Devarata, Devarāta, Deva-rata: 12 definitions
Devarata means something in Hinduism, Sanskrit. If you want to know the exact meaning, history, etymology or English translation of this term then check out the descriptions on this page. Add your comment or reference to a book if you want to contribute to this summary article.
Purana and Itihasa (epic history)Source: Wisdom Library: Bhagavata Purana
1) Devarāta (देवरात):—Son of Suketu (son of Nandivardhana). He had a son named Bṛhadratha. (see Bhāgavata Purāṇa 9.13.14-15)
2) Devarāta (देवरात):—Another name for Śunaḥśepha (son of Ajīgarta). He was bought by Rohita (son of Hariścandra) as a second son for his father, to be used in a sacrifice. (see Bhāgavata-purāṇa 9.7.20-23, 9.16.30)Source: archive.org: Puranic Encyclopedia
1) Devarāta (देवरात).—A king who flourished in Dharmaputra’s assembly. (Sabhā Parva, Chapter 4, Verse 26). (See full article at Story of Devarāta from the Puranic encyclopaedia by Vettam Mani)
2) Devarāta (देवरात).—(Śunaśśepha). General. A king of Mithilā. The kings of Mithilā were commonly called Janaka. Devarāta was called Devarāta Janaka. (See Janaka). Genealogy. From Viṣṇu descended thus:—Brahmā,-Bhṛgu—Cyavana—Ūrva—Ṛcīka—Devarāta (Śunaśśepha). (For details see Śunaśśepha).
3) Devarāta (देवरात).—A house-holder whose daughter Kalā was married by Śoṇa. Kalā was killed by Mārīca. Devarāta and Śoṇa along with Viśvāmitra went to Śivaloka in search of Kalā. As Kalā had, at the time of her death, uttered the word 'Hara' (Śiva) she had gone to Mount Kailāsa and was spending her days in the service of Pārvatī who, after making Kalā and Śoṇa participate in Somavāravrata sent them back to earth. (Padma Purāṇa, Pātāla Khaṇḍa, Chapter 112).Source: Cologne Digital Sanskrit Dictionaries: The Purana Index
- 1) Bhāgavata-purāṇa IX. 16. 30, 32, 36; XII. 6. 64; Brahmāṇḍa-purāṇa II. 32. 117; III. 66. 67; Vāyu-purāṇa 91. 95; Viṣṇu-purāṇa IV. 7. 37.
- 2) Matsya-purāṇa 145. 113; 198. 3.
1b) The son of Karambhi(a); (Karambhaka-br. p., vā. p.) and father of Devakṣa(e)tra.*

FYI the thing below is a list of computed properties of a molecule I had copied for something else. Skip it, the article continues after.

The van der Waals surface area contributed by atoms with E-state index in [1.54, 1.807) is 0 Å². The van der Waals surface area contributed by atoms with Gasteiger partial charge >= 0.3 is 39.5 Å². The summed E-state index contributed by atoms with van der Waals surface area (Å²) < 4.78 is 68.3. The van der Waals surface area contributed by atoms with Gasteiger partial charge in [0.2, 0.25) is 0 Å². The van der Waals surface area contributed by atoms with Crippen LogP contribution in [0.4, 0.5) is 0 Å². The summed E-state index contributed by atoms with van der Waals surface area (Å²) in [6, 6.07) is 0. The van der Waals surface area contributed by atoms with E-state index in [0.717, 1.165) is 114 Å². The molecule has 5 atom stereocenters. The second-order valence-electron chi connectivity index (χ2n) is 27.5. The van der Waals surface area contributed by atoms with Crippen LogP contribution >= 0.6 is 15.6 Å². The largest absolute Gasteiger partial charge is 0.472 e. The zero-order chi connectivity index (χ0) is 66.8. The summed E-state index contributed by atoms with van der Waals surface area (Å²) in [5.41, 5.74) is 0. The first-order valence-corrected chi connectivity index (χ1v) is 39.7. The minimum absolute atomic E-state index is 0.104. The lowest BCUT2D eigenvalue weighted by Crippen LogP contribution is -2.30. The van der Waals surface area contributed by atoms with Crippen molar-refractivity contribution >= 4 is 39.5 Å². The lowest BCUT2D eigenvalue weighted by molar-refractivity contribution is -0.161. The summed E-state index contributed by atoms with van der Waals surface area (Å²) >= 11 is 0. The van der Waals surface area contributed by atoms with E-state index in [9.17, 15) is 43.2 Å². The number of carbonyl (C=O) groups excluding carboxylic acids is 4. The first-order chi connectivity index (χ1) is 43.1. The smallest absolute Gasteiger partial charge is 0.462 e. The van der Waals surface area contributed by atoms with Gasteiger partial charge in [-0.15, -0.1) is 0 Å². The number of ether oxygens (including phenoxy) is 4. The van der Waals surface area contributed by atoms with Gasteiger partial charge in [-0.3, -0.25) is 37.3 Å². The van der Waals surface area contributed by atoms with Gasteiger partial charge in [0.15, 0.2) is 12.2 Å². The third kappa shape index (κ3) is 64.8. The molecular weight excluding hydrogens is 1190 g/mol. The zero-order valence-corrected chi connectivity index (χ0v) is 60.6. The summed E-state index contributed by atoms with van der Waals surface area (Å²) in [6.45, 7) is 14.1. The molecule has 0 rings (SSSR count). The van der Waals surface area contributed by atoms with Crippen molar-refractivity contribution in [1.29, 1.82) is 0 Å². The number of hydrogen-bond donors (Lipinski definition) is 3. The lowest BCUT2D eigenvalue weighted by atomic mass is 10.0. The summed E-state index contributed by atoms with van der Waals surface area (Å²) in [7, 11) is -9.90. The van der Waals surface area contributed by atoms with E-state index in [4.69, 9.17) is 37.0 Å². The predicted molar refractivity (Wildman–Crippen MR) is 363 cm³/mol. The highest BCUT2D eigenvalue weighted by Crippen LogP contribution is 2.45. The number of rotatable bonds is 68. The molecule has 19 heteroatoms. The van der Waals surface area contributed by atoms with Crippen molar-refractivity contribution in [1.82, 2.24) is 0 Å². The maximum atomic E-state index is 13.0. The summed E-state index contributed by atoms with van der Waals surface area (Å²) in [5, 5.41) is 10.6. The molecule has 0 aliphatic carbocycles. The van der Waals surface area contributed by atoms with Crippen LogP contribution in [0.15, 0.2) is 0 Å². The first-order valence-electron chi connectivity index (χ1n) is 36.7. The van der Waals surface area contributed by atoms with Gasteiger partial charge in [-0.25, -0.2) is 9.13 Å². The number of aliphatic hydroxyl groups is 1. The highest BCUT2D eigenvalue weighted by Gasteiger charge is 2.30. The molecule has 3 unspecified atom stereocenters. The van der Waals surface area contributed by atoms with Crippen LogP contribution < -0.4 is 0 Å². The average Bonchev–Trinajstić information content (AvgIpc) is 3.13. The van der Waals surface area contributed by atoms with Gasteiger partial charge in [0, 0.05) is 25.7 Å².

- * Bhāgavata-purāṇa IX. 24. 5; Brahmāṇḍa-purāṇa III. 70. 44; Matsya-purāṇa 44. 42-3; Vāyu-purāṇa 95. 43; Viṣṇu-purāṇa IV. 12. 41-2.
- 1) Vāyu-purāṇa 89. 8.
- 2) Viṣṇu-purāṇa IV. 5. 25. Bhāgavata-purāṇa IX. 13. 14-15; Brahmāṇḍa-purāṇa III. 64. 8.
1d) Father of Devaśrava.*
- * Vāyu-purāṇa 96. 185.
1e) The kings after Devarāta—Sunasśepa: of Kauśikagotra.*
- * Brahmāṇḍa-purāṇa III. 66. 70; Vāyu-purāṇa 91. 98.
The Purana (पुराण, purāṇas) refers to Sanskrit literature preserving ancient India’s vast cultural history, including historical legends, religious ceremonies, various arts and sciences. The eighteen mahapuranas total over 400,000 shlokas (metrical couplets) and date to at least several centuries BCE.
General definition (in Hinduism)Source: WikiPedia: Hinduism
Devarata (देवरत): Father of Yajnavalkya, the gods had given him a great bow and neither gods, nor gandharvas, nor asuras, nor rākshsa, nor men had might to string that.
Languages of India and abroad
Sanskrit dictionarySource: DDSA: The practical Sanskrit-English dictionary
1) an epithet of Parīkṣit.
2) a kind of swan or crane.
Derivable forms: devarātaḥ (देवरातः).
Devarāta is a Sanskrit compound consisting of the terms deva and rāta (रात).Source: Cologne Digital Sanskrit Dictionaries: Shabda-Sagara Sanskrit-English Dictionary